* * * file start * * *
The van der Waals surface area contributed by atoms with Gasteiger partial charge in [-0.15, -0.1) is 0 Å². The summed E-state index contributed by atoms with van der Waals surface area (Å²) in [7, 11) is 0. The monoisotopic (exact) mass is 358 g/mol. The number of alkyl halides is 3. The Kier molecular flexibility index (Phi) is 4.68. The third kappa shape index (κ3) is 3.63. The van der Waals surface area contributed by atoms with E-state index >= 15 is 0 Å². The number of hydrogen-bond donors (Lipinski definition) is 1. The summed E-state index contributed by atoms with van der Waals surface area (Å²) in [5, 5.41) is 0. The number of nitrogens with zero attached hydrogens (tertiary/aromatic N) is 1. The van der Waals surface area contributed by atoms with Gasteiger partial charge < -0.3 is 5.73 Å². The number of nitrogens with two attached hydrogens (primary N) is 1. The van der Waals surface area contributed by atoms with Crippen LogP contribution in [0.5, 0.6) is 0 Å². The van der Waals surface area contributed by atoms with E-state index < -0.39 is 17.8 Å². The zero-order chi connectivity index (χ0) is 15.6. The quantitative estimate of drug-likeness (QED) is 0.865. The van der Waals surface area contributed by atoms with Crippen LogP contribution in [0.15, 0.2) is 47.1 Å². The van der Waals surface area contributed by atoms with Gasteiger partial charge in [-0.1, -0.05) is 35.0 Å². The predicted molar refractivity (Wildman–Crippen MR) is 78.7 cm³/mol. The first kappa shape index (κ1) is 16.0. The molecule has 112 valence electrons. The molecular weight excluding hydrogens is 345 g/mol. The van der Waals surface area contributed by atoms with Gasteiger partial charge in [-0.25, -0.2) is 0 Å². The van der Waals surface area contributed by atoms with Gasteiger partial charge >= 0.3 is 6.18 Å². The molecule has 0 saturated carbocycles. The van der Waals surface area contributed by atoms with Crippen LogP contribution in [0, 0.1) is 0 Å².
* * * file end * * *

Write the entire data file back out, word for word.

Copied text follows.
The van der Waals surface area contributed by atoms with Gasteiger partial charge in [-0.15, -0.1) is 0 Å². The summed E-state index contributed by atoms with van der Waals surface area (Å²) in [7, 11) is 0. The monoisotopic (exact) mass is 358 g/mol. The number of alkyl halides is 3. The Kier molecular flexibility index (Phi) is 4.68. The third kappa shape index (κ3) is 3.63. The van der Waals surface area contributed by atoms with E-state index >= 15 is 0 Å². The number of hydrogen-bond donors (Lipinski definition) is 1. The summed E-state index contributed by atoms with van der Waals surface area (Å²) in [5, 5.41) is 0. The number of nitrogens with zero attached hydrogens (tertiary/aromatic N) is 1. The van der Waals surface area contributed by atoms with Gasteiger partial charge < -0.3 is 5.73 Å². The number of nitrogens with two attached hydrogens (primary N) is 1. The van der Waals surface area contributed by atoms with Crippen LogP contribution in [0.5, 0.6) is 0 Å². The van der Waals surface area contributed by atoms with E-state index < -0.39 is 17.8 Å². The zero-order chi connectivity index (χ0) is 15.6. The quantitative estimate of drug-likeness (QED) is 0.865. The van der Waals surface area contributed by atoms with Crippen LogP contribution in [0.15, 0.2) is 47.1 Å². The van der Waals surface area contributed by atoms with Gasteiger partial charge in [-0.1, -0.05) is 35.0 Å². The predicted molar refractivity (Wildman–Crippen MR) is 78.7 cm³/mol. The first kappa shape index (κ1) is 16.0. The molecule has 112 valence electrons. The molecular weight excluding hydrogens is 345 g/mol. The van der Waals surface area contributed by atoms with Gasteiger partial charge in [-0.25, -0.2) is 0 Å². The van der Waals surface area contributed by atoms with Gasteiger partial charge >= 0.3 is 6.18 Å². The molecule has 0 saturated carbocycles. The van der Waals surface area contributed by atoms with Crippen LogP contribution in [0, 0.1) is 0 Å².